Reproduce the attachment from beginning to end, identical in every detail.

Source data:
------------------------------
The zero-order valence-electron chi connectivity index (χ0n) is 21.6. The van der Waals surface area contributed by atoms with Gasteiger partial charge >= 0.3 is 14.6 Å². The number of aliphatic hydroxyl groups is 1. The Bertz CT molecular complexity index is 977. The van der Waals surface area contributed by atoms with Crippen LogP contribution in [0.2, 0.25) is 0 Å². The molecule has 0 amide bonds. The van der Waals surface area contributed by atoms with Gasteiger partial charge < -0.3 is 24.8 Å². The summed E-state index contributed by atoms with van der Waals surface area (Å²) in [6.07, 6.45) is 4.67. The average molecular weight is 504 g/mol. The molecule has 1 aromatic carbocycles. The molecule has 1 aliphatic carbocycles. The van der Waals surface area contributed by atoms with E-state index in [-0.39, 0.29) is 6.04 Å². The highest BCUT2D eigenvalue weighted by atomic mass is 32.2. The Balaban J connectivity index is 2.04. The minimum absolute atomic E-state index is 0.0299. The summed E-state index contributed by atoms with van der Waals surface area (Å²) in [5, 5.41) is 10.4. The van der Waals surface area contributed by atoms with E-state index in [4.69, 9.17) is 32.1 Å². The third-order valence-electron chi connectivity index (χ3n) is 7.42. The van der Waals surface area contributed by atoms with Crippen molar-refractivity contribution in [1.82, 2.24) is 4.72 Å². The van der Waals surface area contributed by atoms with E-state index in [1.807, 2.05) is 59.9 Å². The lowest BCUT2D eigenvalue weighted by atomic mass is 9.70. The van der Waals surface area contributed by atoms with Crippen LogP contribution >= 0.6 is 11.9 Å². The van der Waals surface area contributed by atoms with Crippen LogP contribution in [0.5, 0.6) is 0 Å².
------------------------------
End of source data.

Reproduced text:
The zero-order valence-electron chi connectivity index (χ0n) is 21.6. The van der Waals surface area contributed by atoms with Gasteiger partial charge >= 0.3 is 14.6 Å². The number of aliphatic hydroxyl groups is 1. The Bertz CT molecular complexity index is 977. The van der Waals surface area contributed by atoms with Crippen LogP contribution in [0.2, 0.25) is 0 Å². The molecule has 0 amide bonds. The van der Waals surface area contributed by atoms with Gasteiger partial charge < -0.3 is 24.8 Å². The summed E-state index contributed by atoms with van der Waals surface area (Å²) in [6.07, 6.45) is 4.67. The average molecular weight is 504 g/mol. The molecule has 1 aromatic carbocycles. The molecule has 1 aliphatic carbocycles. The van der Waals surface area contributed by atoms with E-state index in [-0.39, 0.29) is 6.04 Å². The highest BCUT2D eigenvalue weighted by atomic mass is 32.2. The Balaban J connectivity index is 2.04. The minimum absolute atomic E-state index is 0.0299. The summed E-state index contributed by atoms with van der Waals surface area (Å²) in [5, 5.41) is 10.4. The van der Waals surface area contributed by atoms with E-state index in [4.69, 9.17) is 32.1 Å². The third-order valence-electron chi connectivity index (χ3n) is 7.42. The van der Waals surface area contributed by atoms with Crippen molar-refractivity contribution in [1.82, 2.24) is 4.72 Å². The van der Waals surface area contributed by atoms with E-state index in [1.807, 2.05) is 59.9 Å². The lowest BCUT2D eigenvalue weighted by atomic mass is 9.70. The van der Waals surface area contributed by atoms with Crippen LogP contribution >= 0.6 is 11.9 Å². The van der Waals surface area contributed by atoms with Crippen LogP contribution in [0.5, 0.6) is 0 Å².